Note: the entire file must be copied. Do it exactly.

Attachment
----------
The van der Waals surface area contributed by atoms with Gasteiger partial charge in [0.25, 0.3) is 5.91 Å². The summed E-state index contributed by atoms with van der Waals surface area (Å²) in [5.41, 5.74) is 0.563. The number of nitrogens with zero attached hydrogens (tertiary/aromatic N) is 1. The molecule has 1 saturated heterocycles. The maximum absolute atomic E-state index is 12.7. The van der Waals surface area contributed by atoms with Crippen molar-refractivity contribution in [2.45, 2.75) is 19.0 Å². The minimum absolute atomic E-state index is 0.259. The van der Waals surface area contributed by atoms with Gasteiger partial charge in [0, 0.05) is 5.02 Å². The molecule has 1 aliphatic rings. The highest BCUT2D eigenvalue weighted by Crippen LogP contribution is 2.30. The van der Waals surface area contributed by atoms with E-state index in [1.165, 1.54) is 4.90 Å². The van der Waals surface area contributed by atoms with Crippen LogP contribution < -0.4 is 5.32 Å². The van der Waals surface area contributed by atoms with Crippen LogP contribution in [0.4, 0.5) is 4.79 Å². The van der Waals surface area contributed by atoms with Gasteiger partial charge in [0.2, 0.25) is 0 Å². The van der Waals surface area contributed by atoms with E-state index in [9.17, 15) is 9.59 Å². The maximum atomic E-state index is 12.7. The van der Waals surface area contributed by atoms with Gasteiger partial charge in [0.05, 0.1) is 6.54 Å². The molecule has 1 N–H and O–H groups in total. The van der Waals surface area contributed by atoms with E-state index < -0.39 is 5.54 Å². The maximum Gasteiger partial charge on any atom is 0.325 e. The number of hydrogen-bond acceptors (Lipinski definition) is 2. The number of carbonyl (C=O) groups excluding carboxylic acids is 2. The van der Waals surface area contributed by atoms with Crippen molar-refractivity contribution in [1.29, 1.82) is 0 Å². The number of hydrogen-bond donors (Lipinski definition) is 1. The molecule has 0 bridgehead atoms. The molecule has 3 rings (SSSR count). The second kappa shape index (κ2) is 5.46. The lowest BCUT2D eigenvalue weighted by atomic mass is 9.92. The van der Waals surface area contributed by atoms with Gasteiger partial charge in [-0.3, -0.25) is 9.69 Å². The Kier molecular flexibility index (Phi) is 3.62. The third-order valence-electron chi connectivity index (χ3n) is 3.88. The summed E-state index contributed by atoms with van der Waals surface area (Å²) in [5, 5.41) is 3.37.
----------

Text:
The van der Waals surface area contributed by atoms with Gasteiger partial charge in [0.25, 0.3) is 5.91 Å². The summed E-state index contributed by atoms with van der Waals surface area (Å²) in [5.41, 5.74) is 0.563. The number of nitrogens with zero attached hydrogens (tertiary/aromatic N) is 1. The molecule has 1 saturated heterocycles. The maximum absolute atomic E-state index is 12.7. The van der Waals surface area contributed by atoms with Crippen molar-refractivity contribution in [2.45, 2.75) is 19.0 Å². The minimum absolute atomic E-state index is 0.259. The van der Waals surface area contributed by atoms with Gasteiger partial charge in [0, 0.05) is 5.02 Å². The molecule has 1 aliphatic rings. The highest BCUT2D eigenvalue weighted by Crippen LogP contribution is 2.30. The van der Waals surface area contributed by atoms with E-state index in [1.165, 1.54) is 4.90 Å². The van der Waals surface area contributed by atoms with Crippen LogP contribution < -0.4 is 5.32 Å². The van der Waals surface area contributed by atoms with Crippen LogP contribution in [0.4, 0.5) is 4.79 Å². The van der Waals surface area contributed by atoms with Gasteiger partial charge in [0.2, 0.25) is 0 Å². The van der Waals surface area contributed by atoms with E-state index in [9.17, 15) is 9.59 Å². The maximum atomic E-state index is 12.7. The van der Waals surface area contributed by atoms with Gasteiger partial charge in [0.05, 0.1) is 6.54 Å². The molecule has 1 N–H and O–H groups in total. The van der Waals surface area contributed by atoms with E-state index < -0.39 is 5.54 Å². The maximum Gasteiger partial charge on any atom is 0.325 e. The number of hydrogen-bond acceptors (Lipinski definition) is 2. The number of carbonyl (C=O) groups excluding carboxylic acids is 2. The van der Waals surface area contributed by atoms with Crippen molar-refractivity contribution in [1.29, 1.82) is 0 Å². The number of hydrogen-bond donors (Lipinski definition) is 1. The molecule has 0 bridgehead atoms. The molecule has 3 rings (SSSR count). The second kappa shape index (κ2) is 5.46. The lowest BCUT2D eigenvalue weighted by atomic mass is 9.92. The van der Waals surface area contributed by atoms with Gasteiger partial charge in [-0.3, -0.25) is 9.69 Å². The Kier molecular flexibility index (Phi) is 3.62. The third-order valence-electron chi connectivity index (χ3n) is 3.88. The summed E-state index contributed by atoms with van der Waals surface area (Å²) in [5, 5.41) is 3.37.